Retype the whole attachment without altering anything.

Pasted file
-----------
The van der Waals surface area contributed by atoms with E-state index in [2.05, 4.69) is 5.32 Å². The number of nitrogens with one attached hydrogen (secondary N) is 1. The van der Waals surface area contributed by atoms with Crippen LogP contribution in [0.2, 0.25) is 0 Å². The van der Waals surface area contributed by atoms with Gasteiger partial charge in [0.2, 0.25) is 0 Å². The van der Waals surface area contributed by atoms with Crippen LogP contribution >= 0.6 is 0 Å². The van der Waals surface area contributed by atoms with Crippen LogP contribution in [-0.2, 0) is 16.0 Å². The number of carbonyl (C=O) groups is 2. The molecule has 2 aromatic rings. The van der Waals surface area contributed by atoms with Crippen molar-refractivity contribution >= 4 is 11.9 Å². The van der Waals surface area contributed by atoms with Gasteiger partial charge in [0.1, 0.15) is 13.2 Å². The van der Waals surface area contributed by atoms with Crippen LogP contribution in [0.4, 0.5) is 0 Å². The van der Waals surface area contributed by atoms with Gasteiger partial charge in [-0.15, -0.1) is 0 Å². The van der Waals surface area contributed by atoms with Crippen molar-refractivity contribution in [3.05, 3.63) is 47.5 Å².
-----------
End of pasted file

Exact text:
The van der Waals surface area contributed by atoms with E-state index in [2.05, 4.69) is 5.32 Å². The number of nitrogens with one attached hydrogen (secondary N) is 1. The van der Waals surface area contributed by atoms with Crippen LogP contribution in [0.2, 0.25) is 0 Å². The van der Waals surface area contributed by atoms with Gasteiger partial charge in [0.2, 0.25) is 0 Å². The van der Waals surface area contributed by atoms with Crippen LogP contribution >= 0.6 is 0 Å². The van der Waals surface area contributed by atoms with Crippen LogP contribution in [-0.2, 0) is 16.0 Å². The number of carbonyl (C=O) groups is 2. The molecule has 2 aromatic rings. The van der Waals surface area contributed by atoms with Crippen molar-refractivity contribution >= 4 is 11.9 Å². The van der Waals surface area contributed by atoms with Gasteiger partial charge in [0.1, 0.15) is 13.2 Å². The van der Waals surface area contributed by atoms with Crippen LogP contribution in [0.4, 0.5) is 0 Å². The van der Waals surface area contributed by atoms with Gasteiger partial charge in [-0.15, -0.1) is 0 Å². The van der Waals surface area contributed by atoms with Crippen molar-refractivity contribution in [3.05, 3.63) is 47.5 Å².